Agriculture and Human Values

, Volume 22, Issue 2, pp 235–242

The factualization of uncertainty: Risk, politics, and genetically modified crops – a case of rape

  • Gitte Meyer
  • Anna Paldam Folker
  • Rikke Bagger Jørgensen
  • Martin Krayer von Krauss
  • Peter Sandøe
  • Geir Tveit


Mandatory risk assessment is intended to reassure concerned citizens and introduce reason into the heated European controversies on genetically modified crops and food. The authors, examining a case of risk assessment of genetically modified oilseed rape, claim that the new European legislation on risk assessment does nothing of the sort and is not likely to present an escape from the international deadlock on the use of genetic modification in agriculture and food production. The new legislation is likely to stimulate the kind of emotive reactions it was intended to prevent. In risk assessment exercises, scientific uncertainty is turned into risk, expressed in facts and figures. Paradoxically, this conveys an impression of certainty, while value-disagreement and conflicts of interest remain hidden below the surface of factuality. Public dialogue and negotiation along these lines are rendered impossible. The only option left to critics is to resort to claims of fear and to call for new risk assessments to be performed, on and on again. Science is allowing itself to be abused by accepting the burden of proof in matters more suited to reflection and negotiation. The specific challenge to science would be to take care of itself – rethinking the role and the limitations of science in a social context, and, thereby gaining the strength to fulfill this role and to enter into dialogue with the rest of society. Scientific communities appear to be obvious candidates for prompting reflection and dialogue on this issue.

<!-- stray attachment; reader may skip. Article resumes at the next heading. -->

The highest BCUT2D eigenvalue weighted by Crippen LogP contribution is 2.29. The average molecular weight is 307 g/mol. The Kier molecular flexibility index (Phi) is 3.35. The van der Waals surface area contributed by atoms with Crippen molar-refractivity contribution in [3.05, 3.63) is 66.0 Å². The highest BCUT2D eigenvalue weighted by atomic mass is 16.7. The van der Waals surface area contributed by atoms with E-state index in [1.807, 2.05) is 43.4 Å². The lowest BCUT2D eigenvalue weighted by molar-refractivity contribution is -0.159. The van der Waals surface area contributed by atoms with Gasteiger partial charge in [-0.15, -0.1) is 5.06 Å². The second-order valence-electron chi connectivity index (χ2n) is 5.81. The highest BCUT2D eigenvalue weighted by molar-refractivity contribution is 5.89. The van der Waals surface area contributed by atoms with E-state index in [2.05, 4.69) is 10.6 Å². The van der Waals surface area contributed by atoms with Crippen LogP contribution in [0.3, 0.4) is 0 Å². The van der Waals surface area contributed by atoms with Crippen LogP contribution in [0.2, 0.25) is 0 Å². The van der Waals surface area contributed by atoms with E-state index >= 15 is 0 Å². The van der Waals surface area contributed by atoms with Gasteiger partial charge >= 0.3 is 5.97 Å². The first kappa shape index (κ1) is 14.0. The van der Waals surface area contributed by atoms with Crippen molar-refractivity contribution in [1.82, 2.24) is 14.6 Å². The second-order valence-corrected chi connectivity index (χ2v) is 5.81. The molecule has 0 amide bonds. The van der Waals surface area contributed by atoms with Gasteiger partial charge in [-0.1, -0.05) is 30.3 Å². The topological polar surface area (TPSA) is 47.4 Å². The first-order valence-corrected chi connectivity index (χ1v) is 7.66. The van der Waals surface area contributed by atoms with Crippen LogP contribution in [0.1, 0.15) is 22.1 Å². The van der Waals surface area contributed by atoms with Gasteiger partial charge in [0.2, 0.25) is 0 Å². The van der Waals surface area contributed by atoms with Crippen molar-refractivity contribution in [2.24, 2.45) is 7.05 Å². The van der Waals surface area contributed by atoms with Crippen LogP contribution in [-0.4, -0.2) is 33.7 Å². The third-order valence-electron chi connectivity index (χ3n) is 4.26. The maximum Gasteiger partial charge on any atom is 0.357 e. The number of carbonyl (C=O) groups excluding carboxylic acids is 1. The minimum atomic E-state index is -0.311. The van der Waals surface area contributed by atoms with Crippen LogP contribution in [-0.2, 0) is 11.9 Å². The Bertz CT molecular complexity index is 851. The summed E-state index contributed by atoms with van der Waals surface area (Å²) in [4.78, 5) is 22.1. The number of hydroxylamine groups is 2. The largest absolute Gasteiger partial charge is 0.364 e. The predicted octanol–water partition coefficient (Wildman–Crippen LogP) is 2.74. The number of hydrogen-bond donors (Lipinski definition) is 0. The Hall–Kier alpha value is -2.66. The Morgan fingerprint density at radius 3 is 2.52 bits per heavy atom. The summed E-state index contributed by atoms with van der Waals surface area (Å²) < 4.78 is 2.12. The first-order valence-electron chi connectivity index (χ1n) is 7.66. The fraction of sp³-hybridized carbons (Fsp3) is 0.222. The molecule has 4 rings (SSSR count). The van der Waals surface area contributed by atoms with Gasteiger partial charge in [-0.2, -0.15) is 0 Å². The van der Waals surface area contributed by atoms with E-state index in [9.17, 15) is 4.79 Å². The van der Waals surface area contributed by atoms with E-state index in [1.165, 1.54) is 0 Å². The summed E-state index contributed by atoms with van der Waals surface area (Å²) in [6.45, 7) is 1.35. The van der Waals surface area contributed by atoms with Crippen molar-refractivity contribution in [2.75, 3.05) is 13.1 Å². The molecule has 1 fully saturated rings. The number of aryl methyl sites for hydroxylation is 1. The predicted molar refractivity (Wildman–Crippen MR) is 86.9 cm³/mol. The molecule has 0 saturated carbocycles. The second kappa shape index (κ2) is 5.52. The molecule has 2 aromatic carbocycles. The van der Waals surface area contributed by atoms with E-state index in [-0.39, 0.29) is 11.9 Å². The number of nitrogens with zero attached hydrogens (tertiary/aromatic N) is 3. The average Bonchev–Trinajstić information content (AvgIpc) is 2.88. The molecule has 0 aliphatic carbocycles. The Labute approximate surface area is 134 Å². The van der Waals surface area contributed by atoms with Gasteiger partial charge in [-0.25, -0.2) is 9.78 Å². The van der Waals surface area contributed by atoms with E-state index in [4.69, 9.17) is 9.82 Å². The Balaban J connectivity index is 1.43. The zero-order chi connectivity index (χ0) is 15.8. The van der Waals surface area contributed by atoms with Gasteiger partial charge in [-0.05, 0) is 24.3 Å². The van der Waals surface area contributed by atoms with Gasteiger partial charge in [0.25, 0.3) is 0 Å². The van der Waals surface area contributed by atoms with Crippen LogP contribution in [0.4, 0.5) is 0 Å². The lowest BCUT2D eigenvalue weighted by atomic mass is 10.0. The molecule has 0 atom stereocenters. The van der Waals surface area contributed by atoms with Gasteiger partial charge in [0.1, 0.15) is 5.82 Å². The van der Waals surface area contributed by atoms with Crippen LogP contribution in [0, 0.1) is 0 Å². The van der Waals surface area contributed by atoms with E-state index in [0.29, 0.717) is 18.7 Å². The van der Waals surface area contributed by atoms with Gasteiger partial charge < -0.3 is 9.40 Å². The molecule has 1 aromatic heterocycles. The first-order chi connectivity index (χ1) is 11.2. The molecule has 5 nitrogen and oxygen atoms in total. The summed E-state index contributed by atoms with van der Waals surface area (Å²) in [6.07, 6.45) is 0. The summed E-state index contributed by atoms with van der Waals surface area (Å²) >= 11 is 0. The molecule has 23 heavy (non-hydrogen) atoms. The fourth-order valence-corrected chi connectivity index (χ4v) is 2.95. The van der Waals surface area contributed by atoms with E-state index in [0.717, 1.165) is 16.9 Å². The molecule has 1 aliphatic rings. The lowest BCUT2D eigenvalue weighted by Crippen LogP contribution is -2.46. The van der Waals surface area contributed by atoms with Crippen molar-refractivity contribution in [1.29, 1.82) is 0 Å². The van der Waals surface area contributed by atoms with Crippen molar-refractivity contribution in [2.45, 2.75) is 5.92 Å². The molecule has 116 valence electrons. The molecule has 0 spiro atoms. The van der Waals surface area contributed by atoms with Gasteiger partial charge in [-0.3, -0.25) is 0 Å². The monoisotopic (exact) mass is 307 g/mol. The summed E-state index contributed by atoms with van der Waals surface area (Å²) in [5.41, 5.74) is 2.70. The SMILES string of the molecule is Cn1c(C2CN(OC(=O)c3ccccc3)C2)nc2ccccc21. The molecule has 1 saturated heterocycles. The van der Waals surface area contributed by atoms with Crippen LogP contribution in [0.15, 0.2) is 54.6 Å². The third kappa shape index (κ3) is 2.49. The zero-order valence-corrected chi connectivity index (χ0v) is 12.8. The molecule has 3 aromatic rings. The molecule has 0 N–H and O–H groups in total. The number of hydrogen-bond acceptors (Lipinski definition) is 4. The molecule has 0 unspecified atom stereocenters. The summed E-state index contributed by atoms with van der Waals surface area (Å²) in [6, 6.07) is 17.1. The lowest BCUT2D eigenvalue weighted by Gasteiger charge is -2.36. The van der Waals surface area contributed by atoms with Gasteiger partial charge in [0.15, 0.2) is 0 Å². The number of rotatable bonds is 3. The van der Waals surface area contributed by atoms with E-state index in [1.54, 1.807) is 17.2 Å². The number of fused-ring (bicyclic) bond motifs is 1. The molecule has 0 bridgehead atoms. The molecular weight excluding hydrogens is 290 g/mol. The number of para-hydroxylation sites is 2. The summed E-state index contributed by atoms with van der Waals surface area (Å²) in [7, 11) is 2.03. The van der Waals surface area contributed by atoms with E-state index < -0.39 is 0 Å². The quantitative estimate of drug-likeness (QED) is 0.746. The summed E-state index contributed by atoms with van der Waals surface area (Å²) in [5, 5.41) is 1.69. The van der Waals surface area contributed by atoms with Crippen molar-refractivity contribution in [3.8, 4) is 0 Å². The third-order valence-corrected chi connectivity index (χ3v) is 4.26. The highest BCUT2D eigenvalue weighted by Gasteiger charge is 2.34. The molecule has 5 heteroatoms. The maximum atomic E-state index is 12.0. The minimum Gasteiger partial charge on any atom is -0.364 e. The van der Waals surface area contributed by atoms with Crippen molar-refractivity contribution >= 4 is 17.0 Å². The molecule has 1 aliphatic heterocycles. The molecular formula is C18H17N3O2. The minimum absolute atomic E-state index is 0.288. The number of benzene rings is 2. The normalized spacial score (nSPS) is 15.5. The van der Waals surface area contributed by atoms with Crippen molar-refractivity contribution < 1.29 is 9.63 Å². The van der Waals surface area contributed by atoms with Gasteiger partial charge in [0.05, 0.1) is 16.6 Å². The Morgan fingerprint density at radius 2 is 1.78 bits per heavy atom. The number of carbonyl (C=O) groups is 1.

Conflicts of interest European Union Genetically modified oilseed rape Public dialogue Risk assessment Scientific uncertainty Value-disagreement 



Danish Krone


The European Union


Genetically Modified Organism


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Copyright information

© Springer 2005

Authors and Affiliations

  • Gitte Meyer
    • 1
  • Anna Paldam Folker
    • 2
  • Rikke Bagger Jørgensen
    • 3
  • Martin Krayer von Krauss
    • 4
  • Peter Sandøe
    • 1
    • 2
  • Geir Tveit
    • 2
  1. 1.Danish Centre for Bioethics and Risk Assessment, Department of Large Animal ScienceRoyal Veterinary and Agricultural UniversityValbyDenmark
  2. 2.Danish Centre for Bioethics and Risk Assessment, Food and Resource Economics InstituteRoyal Veterinary and Agricultural UniversityDenmark
  3. 3.Danish Centre for Bioethics and Risk Assessment, Department of Plant ResearchRisø National LaboratoryDenmark
  4. 4.Department of Environment and ResourcesTechnical University of DenmarkDenmark

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